But it was also very beautiful. My Go Pro head cam ran out of battery half was round – it usually lasts me til the end on regular marathons – simply because I wanted to film pretty much everything I saw. It all looked so nice, and just as it ran out of juice we got to the bit which afforded great views over the lake…just my luck.

Refreshment stops were every 3 miles, and offered electrolyte drinks, water and Mint Cake. Usually I eat dates to get me round a course but I thought I’d go local this time and survive on the mint cake, and it seemed to do me ok, in fact, I quite liked it!

There was no chance of getting lost; there were loads of marshalls along the way and also the route was dotted with luminous Asics signs.

There was lots of support strung out, most noticably at the half way point and at Bowness on Windermere. A little tip, if you run this race don’t get carried away by the cheers of Bowness. I did. I always seem to speed up when people are cheering, which in this race is a mistake at this point, because Bowness comes at around mile 20. What did those guys tell me about conserving my energy for the hill at mile 21?

Well, that came and went, as did the others, and the last 3 miles where either directly next to the lakeshore offering great views or passing through the nice village of Ambleside. After this there was just one last cruel hill back into the Brathay estate to contend with, and then came the finish line. at the end of a 100 metre corridor, either side of which were rows of really enthusiastic crowds. It was a great feeling to have the announcer call out my name as I approached the finish line, and have everybody cheer. And then I got my great slate medal, and a drink, a banana, and a much needed lie down on the grass.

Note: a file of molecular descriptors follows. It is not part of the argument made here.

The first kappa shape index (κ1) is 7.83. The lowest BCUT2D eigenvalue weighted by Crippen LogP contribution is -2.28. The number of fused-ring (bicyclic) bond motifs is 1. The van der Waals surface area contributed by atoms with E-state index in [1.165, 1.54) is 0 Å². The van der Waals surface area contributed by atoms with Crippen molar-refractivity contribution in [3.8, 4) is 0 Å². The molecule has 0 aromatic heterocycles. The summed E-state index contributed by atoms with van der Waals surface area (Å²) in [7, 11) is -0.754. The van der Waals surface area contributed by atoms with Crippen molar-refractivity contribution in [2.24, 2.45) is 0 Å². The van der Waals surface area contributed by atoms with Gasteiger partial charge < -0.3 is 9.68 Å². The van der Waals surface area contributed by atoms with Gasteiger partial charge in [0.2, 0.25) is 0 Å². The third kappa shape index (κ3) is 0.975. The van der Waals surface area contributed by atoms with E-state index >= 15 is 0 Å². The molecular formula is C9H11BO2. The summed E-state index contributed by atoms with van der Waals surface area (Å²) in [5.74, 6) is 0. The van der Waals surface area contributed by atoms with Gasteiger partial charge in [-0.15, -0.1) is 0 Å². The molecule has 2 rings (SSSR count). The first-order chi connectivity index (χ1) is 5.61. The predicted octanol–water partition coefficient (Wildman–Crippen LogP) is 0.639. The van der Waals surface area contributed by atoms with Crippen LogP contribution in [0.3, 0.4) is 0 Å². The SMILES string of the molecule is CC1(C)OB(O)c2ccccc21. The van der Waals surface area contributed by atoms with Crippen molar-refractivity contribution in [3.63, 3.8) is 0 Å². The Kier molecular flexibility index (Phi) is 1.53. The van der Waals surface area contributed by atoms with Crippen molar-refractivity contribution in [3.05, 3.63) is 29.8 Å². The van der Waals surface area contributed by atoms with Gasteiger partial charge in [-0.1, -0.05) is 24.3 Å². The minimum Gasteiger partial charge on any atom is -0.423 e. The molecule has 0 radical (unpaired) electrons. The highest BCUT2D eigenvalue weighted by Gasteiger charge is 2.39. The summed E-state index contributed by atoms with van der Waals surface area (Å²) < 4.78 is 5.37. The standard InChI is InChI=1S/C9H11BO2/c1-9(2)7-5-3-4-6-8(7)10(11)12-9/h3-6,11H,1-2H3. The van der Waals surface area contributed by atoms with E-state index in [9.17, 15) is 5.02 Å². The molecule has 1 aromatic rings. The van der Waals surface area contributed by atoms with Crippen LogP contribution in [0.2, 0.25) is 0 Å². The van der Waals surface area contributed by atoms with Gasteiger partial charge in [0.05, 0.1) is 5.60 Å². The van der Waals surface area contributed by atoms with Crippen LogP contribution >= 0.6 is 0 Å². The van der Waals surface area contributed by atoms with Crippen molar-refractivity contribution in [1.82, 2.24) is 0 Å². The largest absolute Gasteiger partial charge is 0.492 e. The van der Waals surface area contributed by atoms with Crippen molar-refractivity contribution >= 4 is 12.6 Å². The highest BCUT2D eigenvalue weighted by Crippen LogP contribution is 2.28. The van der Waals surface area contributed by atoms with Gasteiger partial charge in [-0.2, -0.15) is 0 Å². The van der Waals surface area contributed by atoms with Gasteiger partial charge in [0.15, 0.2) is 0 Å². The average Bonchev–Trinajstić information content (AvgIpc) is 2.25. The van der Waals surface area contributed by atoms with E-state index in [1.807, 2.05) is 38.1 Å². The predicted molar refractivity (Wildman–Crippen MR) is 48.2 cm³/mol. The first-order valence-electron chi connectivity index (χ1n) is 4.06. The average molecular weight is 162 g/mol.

I was happy with my time. Anything under 4 hours on a course this hilly is fine by me, and I finished in 3.48 and had great fun whilst doing so (ok, the last couple of miles were a bit of a trial…but that’s because of my lack of fitness, not the course).

The 10 in 10 runners had set off an hour before the main field, and 15 of them had made it back by the time I’d finished. The remaining 3 came in just after, which considering it was their 10th marathon in as many days, was an admirable feat.

I did my stretching out and considered going for an ice bath (the facility was on offer, as were massages). But it seemed more fitting to go jump in the very cold Lake Windermere. So I did. And it did the job!

I can understand why the Brathay Windermere Marathon was voted the UK’s 2nd best marathon by readers of Runner’s World. The organisation is spot on, the course is extremely scenic, and tough, everybody involved as competitor, organiser or spectator is very friendly and it’s also run in aid of a very good cause, that of the Brathay Trust, which aids underprivelidged kids from across the UK.

I’d do it again, that’s for sure. Might even be tempted to try the 10 in 10 next time…

To find out more about the Brathay Windermere Marathon, please visit

Trek and Run were supported during this race by

Cumbria Tourism -

The Windermere Marina Village -

Go-Pro HD Cameras -

BLOC eyewear -


Mizuno Clothing -